With a revamped wine in grocery stores bill working its way through the state legislature, it’s hard to not recall President Abraham Lincoln’s famous words regarding the impossibility of pleasing all of the people all of the time.
With at least three different business interests represented at the negotiating table in the fight over the often-proposed bill, it seems that at least two of the parties aren’t going to be completely satisfied with the outcome.
The latest version of the wine bill is now actually two pieces of legislation, one creating a new license for retailers, defining the stores that qualify as retail food stores and expanding the products liquor stores are allowed to sell, and the other dealing only with the local referendum that may permit the new alcohol sales.
The meatier of the bills, which skated through the House State Government Committee on Tuesday, opens up wine sales to stores with at least 2,000 square feet of retail space that derive 20 percent of their sales from food and food ingredients.
That broad definition could apply to a number of types of stores, including supermarkets, big box retailers, convenience stores and possibly even some larger drug stores.
Mickey Carter, owner of the Liquor Barn on Boones Creek Road, said issuing thousands of new licenses to sell wine could allow more opportunity for abuse and might not live up to the revenue projections touted by the bill’s proponents.
“They’ve told us that the more wine they sell, the more revenue it will be for the state,” Carter said Wednesday from her store. “The truth is, most of the places that are going to be allowed to sell wine are headquartered out of state, so the profits won’t stay in Tennessee.”
Additionally, she said the employees at most of the stores defined in the bill generally pay their employees less than the locally owned liquor stores.
To quell protestations from the liquor lobby, which largely centered on the potential for loss of revenue if more stores were suddenly allowed to sell wine, the House sponsors wrote in an extensive list of items that package stores would be allowed to sell if the bill passes.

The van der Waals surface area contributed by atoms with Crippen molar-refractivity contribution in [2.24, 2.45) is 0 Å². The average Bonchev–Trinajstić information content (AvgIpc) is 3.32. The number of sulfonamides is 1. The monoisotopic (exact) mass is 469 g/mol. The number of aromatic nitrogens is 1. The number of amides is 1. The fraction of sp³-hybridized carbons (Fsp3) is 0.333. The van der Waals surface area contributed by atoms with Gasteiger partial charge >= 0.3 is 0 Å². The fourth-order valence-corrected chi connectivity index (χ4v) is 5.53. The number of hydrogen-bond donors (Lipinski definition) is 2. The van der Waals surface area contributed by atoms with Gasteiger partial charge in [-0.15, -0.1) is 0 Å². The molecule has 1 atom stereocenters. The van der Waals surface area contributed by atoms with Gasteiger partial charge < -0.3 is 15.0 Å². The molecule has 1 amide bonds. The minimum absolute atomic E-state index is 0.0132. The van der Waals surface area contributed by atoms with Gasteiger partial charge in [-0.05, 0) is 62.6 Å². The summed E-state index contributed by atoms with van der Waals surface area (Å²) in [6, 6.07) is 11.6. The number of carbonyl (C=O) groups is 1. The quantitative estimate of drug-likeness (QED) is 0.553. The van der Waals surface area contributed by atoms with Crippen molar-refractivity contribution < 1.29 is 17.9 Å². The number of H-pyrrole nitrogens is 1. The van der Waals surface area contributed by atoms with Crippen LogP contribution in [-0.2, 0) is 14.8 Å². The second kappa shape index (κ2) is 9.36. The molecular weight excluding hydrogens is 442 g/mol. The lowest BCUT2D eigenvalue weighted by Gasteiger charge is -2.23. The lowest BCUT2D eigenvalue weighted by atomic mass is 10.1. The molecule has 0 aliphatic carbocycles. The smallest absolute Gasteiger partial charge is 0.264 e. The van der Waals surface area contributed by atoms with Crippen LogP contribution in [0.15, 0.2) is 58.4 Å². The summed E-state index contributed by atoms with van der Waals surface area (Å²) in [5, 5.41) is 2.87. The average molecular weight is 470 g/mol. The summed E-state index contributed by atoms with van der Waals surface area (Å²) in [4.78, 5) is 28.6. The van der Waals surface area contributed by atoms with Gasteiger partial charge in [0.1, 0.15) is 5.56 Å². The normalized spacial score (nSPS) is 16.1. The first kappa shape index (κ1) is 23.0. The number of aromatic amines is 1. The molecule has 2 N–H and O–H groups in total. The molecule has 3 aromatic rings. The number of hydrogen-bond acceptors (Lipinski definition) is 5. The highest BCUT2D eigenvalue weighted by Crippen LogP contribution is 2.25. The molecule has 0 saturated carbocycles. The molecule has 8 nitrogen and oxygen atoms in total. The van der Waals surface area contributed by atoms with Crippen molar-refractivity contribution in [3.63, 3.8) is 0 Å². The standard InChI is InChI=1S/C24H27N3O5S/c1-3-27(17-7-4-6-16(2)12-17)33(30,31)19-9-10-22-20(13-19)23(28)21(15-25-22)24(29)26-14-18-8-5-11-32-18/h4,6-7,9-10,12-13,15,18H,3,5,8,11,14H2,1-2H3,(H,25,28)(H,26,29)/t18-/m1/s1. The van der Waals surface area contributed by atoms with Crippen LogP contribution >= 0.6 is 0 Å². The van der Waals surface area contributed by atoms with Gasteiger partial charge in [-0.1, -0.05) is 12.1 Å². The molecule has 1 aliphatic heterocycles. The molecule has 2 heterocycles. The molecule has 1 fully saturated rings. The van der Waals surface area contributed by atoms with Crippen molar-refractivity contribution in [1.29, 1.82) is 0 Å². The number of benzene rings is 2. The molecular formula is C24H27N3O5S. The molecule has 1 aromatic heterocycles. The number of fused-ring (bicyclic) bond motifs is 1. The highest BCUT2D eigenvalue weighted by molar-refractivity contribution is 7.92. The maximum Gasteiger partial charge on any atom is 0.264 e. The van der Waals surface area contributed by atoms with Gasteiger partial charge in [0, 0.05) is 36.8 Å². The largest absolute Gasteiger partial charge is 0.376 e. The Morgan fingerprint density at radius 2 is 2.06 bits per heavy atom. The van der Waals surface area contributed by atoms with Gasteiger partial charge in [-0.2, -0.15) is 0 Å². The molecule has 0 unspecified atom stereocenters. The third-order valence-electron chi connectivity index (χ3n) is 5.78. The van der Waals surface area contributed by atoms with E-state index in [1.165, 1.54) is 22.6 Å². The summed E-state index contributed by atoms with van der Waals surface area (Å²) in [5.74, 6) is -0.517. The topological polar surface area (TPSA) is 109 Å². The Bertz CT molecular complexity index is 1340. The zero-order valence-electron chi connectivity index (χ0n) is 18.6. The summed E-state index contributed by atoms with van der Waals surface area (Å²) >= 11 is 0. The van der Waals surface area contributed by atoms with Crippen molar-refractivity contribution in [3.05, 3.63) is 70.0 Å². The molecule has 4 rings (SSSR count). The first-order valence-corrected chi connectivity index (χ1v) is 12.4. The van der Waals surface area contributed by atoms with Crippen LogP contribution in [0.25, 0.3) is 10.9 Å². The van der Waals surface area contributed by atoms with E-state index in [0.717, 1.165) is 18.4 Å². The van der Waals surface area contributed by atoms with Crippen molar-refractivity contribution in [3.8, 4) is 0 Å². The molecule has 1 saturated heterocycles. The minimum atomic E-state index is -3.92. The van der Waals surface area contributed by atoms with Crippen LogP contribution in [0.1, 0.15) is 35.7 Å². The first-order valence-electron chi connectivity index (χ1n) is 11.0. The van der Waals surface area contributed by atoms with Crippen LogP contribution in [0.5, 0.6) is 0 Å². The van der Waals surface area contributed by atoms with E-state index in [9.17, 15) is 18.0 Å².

Among those items are shakers, flasks, corkscrews, mixers, alcohol-related clothing, party supplies, coolers, ice, nonalcoholic beverages, snacks and tobacco products — the latter few of which has irked some convenience store representatives.
“We’re glad to be included in wine sales, but the biggest concerns for us are the items they’ve conceded to liquor stores: beer, cigarettes, snack foods, nonalcoholic beverages — they’ve hit all of our major sales categories in terms of what they’re willing to negotiate away to liquor stores,” Roadrunner Markets President Ryan Broyles said Wednesday.
By allowing wine in most of Roadrunner’s 62 Northeast Tennessee locations, excluding about a handful that don’t meet the square footage requirement, Broyles said the legislature has set up even more competition for the roadside convenience stores while putting inconvenient obstacles in their way as they attempt to secure the new licenses.
For instance, he said the annual costs for licenses to operate liquor stores is $850. The license fee established in the new wine bill would cost retail food stores $2,000 each year.
If the bill passes, liquor stores will be allowed to begin selling the additional items in July, but the state won’t be allowed to issue any wine licenses until July 2016.
“We find that totally unfair,” Broyles said. “Why do they get to sell the additional items sooner than we do? The dates should be synchronized.”
But Carter said the expanded list of sales items is a long overdue reconciliation for liquor stores.
“Presently, I’m not allowed to have any kind of food whatsoever at a tasting,” she said. “Having a little food in your stomach can slow the uptake of alcohol, and it’s common practice to have food pairings at tastings, but I’m not even allowed to give away a cracker.”
Many smaller liquor stores may also run into size limitations when attempting to introduce the litany of new sales items into their stores, Carter said.
The closely watched wine bill still faces a few more votes before its potential enactment.
It is scheduled for a full floor vote in the House today, but must still be reconciled with the most recent changes in the House.
In the House, it will come before the Finance, Ways & Means Committee next month and could come to a full vote soon after.